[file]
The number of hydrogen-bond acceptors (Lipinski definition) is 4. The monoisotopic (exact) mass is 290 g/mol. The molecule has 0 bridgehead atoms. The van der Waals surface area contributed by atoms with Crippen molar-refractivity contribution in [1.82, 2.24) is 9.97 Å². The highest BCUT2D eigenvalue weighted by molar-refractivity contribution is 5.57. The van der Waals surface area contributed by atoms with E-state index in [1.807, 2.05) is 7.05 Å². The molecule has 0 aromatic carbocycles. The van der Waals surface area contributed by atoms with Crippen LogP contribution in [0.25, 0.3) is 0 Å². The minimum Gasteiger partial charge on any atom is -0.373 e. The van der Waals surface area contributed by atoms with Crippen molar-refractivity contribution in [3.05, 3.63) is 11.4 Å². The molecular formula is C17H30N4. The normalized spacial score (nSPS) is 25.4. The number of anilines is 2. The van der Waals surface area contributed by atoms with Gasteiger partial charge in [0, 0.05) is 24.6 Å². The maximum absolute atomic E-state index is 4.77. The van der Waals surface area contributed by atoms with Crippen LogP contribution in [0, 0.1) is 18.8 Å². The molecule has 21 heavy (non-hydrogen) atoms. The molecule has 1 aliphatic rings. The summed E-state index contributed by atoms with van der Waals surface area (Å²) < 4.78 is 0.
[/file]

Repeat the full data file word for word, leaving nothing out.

The number of hydrogen-bond acceptors (Lipinski definition) is 4. The monoisotopic (exact) mass is 290 g/mol. The molecule has 0 bridgehead atoms. The van der Waals surface area contributed by atoms with Crippen molar-refractivity contribution in [1.82, 2.24) is 9.97 Å². The highest BCUT2D eigenvalue weighted by molar-refractivity contribution is 5.57. The van der Waals surface area contributed by atoms with E-state index in [1.807, 2.05) is 7.05 Å². The molecule has 0 aromatic carbocycles. The van der Waals surface area contributed by atoms with Crippen LogP contribution in [0.25, 0.3) is 0 Å². The minimum Gasteiger partial charge on any atom is -0.373 e. The van der Waals surface area contributed by atoms with Crippen molar-refractivity contribution in [3.05, 3.63) is 11.4 Å². The molecular formula is C17H30N4. The normalized spacial score (nSPS) is 25.4. The number of anilines is 2. The van der Waals surface area contributed by atoms with Gasteiger partial charge in [0, 0.05) is 24.6 Å². The maximum absolute atomic E-state index is 4.77. The van der Waals surface area contributed by atoms with Crippen LogP contribution in [0, 0.1) is 18.8 Å². The molecule has 21 heavy (non-hydrogen) atoms. The molecule has 1 aliphatic rings. The summed E-state index contributed by atoms with van der Waals surface area (Å²) < 4.78 is 0.